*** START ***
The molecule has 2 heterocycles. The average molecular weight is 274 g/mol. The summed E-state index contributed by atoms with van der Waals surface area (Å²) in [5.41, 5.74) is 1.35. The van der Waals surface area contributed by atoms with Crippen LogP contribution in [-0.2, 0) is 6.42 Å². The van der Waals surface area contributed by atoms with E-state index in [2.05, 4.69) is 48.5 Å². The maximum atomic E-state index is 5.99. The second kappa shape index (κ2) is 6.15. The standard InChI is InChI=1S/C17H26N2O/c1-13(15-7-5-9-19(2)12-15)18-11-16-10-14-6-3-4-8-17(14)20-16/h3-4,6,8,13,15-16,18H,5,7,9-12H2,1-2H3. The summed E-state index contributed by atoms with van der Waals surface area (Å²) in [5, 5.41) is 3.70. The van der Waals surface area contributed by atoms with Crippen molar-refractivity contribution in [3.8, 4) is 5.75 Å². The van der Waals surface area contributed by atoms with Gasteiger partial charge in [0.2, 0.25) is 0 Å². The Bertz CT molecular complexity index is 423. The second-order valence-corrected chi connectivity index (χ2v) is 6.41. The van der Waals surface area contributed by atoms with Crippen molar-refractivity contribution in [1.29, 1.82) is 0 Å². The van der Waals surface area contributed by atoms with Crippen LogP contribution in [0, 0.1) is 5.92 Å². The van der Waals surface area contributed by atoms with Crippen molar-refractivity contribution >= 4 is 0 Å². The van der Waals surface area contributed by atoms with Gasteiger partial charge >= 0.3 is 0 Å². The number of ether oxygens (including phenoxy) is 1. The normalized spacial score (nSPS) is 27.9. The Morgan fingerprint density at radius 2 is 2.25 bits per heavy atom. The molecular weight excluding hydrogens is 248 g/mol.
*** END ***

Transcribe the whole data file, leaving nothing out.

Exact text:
The molecule has 2 heterocycles. The average molecular weight is 274 g/mol. The summed E-state index contributed by atoms with van der Waals surface area (Å²) in [5.41, 5.74) is 1.35. The van der Waals surface area contributed by atoms with Crippen LogP contribution in [-0.2, 0) is 6.42 Å². The van der Waals surface area contributed by atoms with E-state index in [2.05, 4.69) is 48.5 Å². The maximum atomic E-state index is 5.99. The second kappa shape index (κ2) is 6.15. The standard InChI is InChI=1S/C17H26N2O/c1-13(15-7-5-9-19(2)12-15)18-11-16-10-14-6-3-4-8-17(14)20-16/h3-4,6,8,13,15-16,18H,5,7,9-12H2,1-2H3. The summed E-state index contributed by atoms with van der Waals surface area (Å²) in [5, 5.41) is 3.70. The van der Waals surface area contributed by atoms with Crippen molar-refractivity contribution in [3.8, 4) is 5.75 Å². The van der Waals surface area contributed by atoms with Gasteiger partial charge in [0.2, 0.25) is 0 Å². The Bertz CT molecular complexity index is 423. The second-order valence-corrected chi connectivity index (χ2v) is 6.41. The van der Waals surface area contributed by atoms with Crippen molar-refractivity contribution in [1.29, 1.82) is 0 Å². The van der Waals surface area contributed by atoms with Crippen LogP contribution in [0, 0.1) is 5.92 Å². The van der Waals surface area contributed by atoms with Crippen molar-refractivity contribution >= 4 is 0 Å². The van der Waals surface area contributed by atoms with Gasteiger partial charge >= 0.3 is 0 Å². The number of ether oxygens (including phenoxy) is 1. The normalized spacial score (nSPS) is 27.9. The Morgan fingerprint density at radius 2 is 2.25 bits per heavy atom. The molecular weight excluding hydrogens is 248 g/mol.